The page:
As Chongqing continues to revive its many vestiges of cultural heritage that had descended into virtual anonymity, the latest addition to the rapidly expanding tourist trail is Huangjueya Old Street, a once bustling epicentre of diplomatic and commercial activity that branches from the main drag upon Nanshan Mountain.
Word about this 350 million yuan restoration project has been going around for some time, as people consider potential business opportunity, especially since the developers are again keen to instill a unique artisanal feel by leasing only to independent names, not unlike Testbed 2.
In total, there are around 175 buildings as part of the restoration, but rather than simply making up numbers, the design is for each and every one to retain its own unique attraction and style
HuangJueya黄桷垭 translates very roughly as Yellow-rafter-landstrip, a name befitting of the traditional architecture and historical relevance the site once exuberated.
The 500 metre long street is one end of a larger area once known as the ‘Huangge Ancient Walkways黄葛古道’ that began in the Tang Dynasty, and prospered all the way through the Song, Ming and Qing. It has always enjoyed great prominence in the memories of Chongqing citizens.
Among the renowned locations about to proudly receive visitors, decades after their fall from glory, are the Yunnan and Guizhou Commercial Guildhouses, the former station house, the old post office, plus the original family homes of famous Taiwnese writer San Mao三毛, and Li Kuian, a founding member of Chongqing University.
In and around these attractions are museums displaying historical artefacts, photo galleries, art exhibitions, book displays, and creative spaces that will embody the past glories of this ancient site.
My impromptu yet long envisaged walk through Huangjueya had a similar motivation to Huguang Guild in Jiefangbei. The overcast skies and drizzle suddenly gave way to cloudless horizons, and the inviting warmth of winter sunshine enticed me to make the half hour drive from my home in Yubei District.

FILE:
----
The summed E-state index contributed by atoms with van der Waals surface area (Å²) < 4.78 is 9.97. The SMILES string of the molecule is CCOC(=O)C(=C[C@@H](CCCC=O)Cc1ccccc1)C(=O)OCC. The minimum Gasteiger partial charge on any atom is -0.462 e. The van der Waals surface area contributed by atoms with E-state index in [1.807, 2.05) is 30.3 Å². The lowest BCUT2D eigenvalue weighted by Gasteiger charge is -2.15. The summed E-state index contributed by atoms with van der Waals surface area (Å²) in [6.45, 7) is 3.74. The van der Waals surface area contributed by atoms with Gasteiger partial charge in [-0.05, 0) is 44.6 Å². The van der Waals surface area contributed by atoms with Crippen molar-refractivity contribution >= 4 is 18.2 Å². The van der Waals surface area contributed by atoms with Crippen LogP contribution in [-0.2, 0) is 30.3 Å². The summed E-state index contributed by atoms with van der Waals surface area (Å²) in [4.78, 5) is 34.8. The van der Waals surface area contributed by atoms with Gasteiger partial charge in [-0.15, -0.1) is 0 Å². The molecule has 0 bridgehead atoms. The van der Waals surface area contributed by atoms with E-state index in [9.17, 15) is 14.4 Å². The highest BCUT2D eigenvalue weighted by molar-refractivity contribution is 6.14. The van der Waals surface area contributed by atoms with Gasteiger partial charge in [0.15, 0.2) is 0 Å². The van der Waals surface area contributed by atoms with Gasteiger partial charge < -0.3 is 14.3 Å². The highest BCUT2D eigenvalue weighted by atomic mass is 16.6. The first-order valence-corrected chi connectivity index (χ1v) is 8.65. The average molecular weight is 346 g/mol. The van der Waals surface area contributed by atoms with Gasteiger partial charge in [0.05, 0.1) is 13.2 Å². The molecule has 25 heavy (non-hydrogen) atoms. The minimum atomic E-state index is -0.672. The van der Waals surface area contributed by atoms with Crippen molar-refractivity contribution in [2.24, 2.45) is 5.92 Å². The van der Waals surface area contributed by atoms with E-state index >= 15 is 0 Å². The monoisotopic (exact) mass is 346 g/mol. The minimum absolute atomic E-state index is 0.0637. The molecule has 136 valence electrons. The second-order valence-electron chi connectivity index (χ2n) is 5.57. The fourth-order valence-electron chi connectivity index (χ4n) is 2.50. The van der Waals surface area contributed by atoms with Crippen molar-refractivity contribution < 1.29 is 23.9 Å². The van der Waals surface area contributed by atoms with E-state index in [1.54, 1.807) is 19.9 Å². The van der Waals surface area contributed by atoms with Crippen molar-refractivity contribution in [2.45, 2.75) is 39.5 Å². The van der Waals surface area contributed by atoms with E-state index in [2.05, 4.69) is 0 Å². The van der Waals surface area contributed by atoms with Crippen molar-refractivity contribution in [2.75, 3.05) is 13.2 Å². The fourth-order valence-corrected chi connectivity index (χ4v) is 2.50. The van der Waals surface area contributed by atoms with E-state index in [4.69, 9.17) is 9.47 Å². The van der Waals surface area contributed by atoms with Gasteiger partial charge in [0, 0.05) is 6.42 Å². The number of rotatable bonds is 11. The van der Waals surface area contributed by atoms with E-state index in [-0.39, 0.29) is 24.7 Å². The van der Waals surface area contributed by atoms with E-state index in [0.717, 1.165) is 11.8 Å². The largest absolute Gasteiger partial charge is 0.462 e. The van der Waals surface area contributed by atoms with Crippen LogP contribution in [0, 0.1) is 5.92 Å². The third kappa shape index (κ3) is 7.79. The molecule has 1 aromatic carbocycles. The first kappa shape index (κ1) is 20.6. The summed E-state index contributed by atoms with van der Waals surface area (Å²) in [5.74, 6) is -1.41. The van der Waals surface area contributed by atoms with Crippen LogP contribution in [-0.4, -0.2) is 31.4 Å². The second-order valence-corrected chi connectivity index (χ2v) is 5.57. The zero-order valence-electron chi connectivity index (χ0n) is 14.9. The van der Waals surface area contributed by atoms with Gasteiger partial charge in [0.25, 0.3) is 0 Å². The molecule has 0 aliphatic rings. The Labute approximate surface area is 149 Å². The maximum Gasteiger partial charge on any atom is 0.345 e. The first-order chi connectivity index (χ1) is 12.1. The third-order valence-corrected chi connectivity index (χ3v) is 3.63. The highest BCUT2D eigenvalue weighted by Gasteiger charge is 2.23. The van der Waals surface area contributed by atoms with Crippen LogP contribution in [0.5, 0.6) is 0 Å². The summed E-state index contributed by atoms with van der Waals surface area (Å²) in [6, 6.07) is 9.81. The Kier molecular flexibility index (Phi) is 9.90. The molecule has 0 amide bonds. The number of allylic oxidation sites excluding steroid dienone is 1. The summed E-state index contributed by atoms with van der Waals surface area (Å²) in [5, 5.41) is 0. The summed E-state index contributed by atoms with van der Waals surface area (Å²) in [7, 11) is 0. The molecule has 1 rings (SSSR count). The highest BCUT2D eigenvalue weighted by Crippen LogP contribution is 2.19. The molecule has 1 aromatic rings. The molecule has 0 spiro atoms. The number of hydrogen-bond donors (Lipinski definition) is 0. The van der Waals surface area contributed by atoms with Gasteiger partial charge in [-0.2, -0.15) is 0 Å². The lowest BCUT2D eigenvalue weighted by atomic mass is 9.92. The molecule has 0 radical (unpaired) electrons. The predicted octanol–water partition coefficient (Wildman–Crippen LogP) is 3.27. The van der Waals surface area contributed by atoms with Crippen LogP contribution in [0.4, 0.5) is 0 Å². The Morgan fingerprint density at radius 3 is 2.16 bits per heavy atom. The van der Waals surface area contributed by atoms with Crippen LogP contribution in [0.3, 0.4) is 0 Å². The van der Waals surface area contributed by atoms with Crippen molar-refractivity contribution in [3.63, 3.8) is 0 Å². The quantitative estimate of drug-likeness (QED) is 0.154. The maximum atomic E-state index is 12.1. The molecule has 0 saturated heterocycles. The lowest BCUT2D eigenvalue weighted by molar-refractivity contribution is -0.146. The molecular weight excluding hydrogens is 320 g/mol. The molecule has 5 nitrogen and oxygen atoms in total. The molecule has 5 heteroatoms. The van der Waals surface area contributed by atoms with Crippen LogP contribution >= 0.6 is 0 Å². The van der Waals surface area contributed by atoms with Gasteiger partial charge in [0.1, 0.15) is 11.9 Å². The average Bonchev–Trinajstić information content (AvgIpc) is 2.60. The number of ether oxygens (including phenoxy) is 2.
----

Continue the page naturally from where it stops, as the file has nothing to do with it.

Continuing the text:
Nanshan is a mountain ridge on the eastern side of Chongqing, and is a wonderful getaway any time of year, packed with manors, teahouses, bookstores, universities, museums, nightview platforms like Yikeshu and the Golden Eagle, botanical gardens, waterparks, Caribbean Bay and Japanese Spa. It’s truly a world unto itself.
A previous chance to visit was thwarted by the nightly rush of visitors, and though it was a quiet midweek afternoon, I was fortunate enough to come across an unstaffed residential carpark just opposite on a crowded sidestreet.
Since there were few spaces available, I had to box in another car, but remembered to display a contact number on the dashboard should the owner return in my absence. A trait that has caught on with the high levels of car ownership, but dearth of legal parking space.
Should you decide to visit, I would strongly suggest coming by taxi or public transport.
I thoroughly enjoyed an hour exploring the main street and side alleys. At present, the attraction is still a work in progress. While plenty of buildings are already up and running, others are at all stages of completion.
Workmen were busy fixing slabs on the walkway, capenters chopped away at wooden structures, and the sounds of sledgehammers, metal cutters, and drills resonated through the otherwise pleasant ambiance.
There were cosy looking guesthouses in business, snack stalls, mahjong centres, artefact shops all along the main street, something to grab your attention wherever you should choose to wander.
At the end, you reach a verdant space where a flight of stone steps leads down to a community of local residents, who continue their daily lives in charmingly antiquated surroundings, and seem relatively unperturbed by the sudden mass of tourists on the doorstep.
As I walked back towards the station house, a friendly voice sounded in my ears from above. A young man selling Turkish ice cream from a stall perched upon a flight of steps asked where I was from.
Saying how much he loved England, we chatted briefly as my daughter tucked into a mango flavoured offering. He had only come to China three months ago, and answered that he was from the country emblazen in the stall name when I was dumb enough to ask. His English was good, but he did struggle trying to decipher my strong British accent.
Despite the buidling work, and the fact a majority of attractions are yet to open, there was a very sizeable number of tourists, both local and from out of town. I can only imagine the crowds Huangjueya will pull when the whole restoration project reaches completion in the next year!